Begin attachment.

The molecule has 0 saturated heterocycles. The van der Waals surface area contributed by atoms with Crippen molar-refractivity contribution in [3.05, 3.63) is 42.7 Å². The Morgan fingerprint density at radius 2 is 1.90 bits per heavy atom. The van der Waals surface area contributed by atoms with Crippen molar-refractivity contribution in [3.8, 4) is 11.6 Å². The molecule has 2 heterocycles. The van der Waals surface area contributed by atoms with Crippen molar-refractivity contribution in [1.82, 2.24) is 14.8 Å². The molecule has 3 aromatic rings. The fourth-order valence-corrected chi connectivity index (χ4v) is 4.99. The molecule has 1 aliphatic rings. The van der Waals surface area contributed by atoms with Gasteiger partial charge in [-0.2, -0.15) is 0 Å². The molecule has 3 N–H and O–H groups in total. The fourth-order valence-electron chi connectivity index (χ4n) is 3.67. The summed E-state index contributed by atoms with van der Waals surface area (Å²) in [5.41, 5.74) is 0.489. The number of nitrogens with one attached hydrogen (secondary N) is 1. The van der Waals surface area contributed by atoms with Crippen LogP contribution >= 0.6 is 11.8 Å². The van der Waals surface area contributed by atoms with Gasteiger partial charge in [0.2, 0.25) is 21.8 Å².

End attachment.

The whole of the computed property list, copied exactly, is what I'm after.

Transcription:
The molecule has 0 saturated heterocycles. The van der Waals surface area contributed by atoms with Crippen molar-refractivity contribution in [3.05, 3.63) is 42.7 Å². The Morgan fingerprint density at radius 2 is 1.90 bits per heavy atom. The van der Waals surface area contributed by atoms with Crippen molar-refractivity contribution in [3.8, 4) is 11.6 Å². The molecule has 2 heterocycles. The van der Waals surface area contributed by atoms with Crippen molar-refractivity contribution in [1.82, 2.24) is 14.8 Å². The molecule has 3 aromatic rings. The fourth-order valence-corrected chi connectivity index (χ4v) is 4.99. The molecule has 1 aliphatic rings. The van der Waals surface area contributed by atoms with Gasteiger partial charge in [-0.2, -0.15) is 0 Å². The molecule has 3 N–H and O–H groups in total. The fourth-order valence-electron chi connectivity index (χ4n) is 3.67. The summed E-state index contributed by atoms with van der Waals surface area (Å²) in [5.41, 5.74) is 0.489. The number of nitrogens with one attached hydrogen (secondary N) is 1. The van der Waals surface area contributed by atoms with Crippen LogP contribution >= 0.6 is 11.8 Å². The van der Waals surface area contributed by atoms with Gasteiger partial charge in [0.2, 0.25) is 21.8 Å².